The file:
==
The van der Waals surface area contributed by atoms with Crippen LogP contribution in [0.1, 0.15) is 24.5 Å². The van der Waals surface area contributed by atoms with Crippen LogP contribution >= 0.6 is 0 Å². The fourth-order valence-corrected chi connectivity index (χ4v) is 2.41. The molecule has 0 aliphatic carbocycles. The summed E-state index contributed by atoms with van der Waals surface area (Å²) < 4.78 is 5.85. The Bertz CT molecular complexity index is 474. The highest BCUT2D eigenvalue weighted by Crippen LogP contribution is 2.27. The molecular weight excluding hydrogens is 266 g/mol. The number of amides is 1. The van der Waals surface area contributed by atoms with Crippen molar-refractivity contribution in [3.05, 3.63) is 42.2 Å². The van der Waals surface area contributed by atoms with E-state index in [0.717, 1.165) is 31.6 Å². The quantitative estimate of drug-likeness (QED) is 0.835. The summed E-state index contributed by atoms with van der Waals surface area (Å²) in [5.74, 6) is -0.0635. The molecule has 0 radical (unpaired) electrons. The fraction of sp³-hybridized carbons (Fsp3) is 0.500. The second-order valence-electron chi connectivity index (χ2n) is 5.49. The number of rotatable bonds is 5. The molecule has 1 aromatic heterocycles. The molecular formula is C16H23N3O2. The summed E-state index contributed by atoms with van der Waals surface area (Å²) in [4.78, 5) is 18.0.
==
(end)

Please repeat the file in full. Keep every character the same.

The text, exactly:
The van der Waals surface area contributed by atoms with Crippen LogP contribution in [0.1, 0.15) is 24.5 Å². The van der Waals surface area contributed by atoms with Crippen LogP contribution >= 0.6 is 0 Å². The fourth-order valence-corrected chi connectivity index (χ4v) is 2.41. The molecule has 0 aliphatic carbocycles. The summed E-state index contributed by atoms with van der Waals surface area (Å²) < 4.78 is 5.85. The Bertz CT molecular complexity index is 474. The highest BCUT2D eigenvalue weighted by Crippen LogP contribution is 2.27. The molecular weight excluding hydrogens is 266 g/mol. The number of amides is 1. The van der Waals surface area contributed by atoms with Crippen molar-refractivity contribution in [3.05, 3.63) is 42.2 Å². The van der Waals surface area contributed by atoms with E-state index in [0.717, 1.165) is 31.6 Å². The quantitative estimate of drug-likeness (QED) is 0.835. The summed E-state index contributed by atoms with van der Waals surface area (Å²) in [5.74, 6) is -0.0635. The molecule has 0 radical (unpaired) electrons. The fraction of sp³-hybridized carbons (Fsp3) is 0.500. The second-order valence-electron chi connectivity index (χ2n) is 5.49. The number of rotatable bonds is 5. The molecule has 1 aromatic heterocycles. The molecular formula is C16H23N3O2. The summed E-state index contributed by atoms with van der Waals surface area (Å²) in [4.78, 5) is 18.0.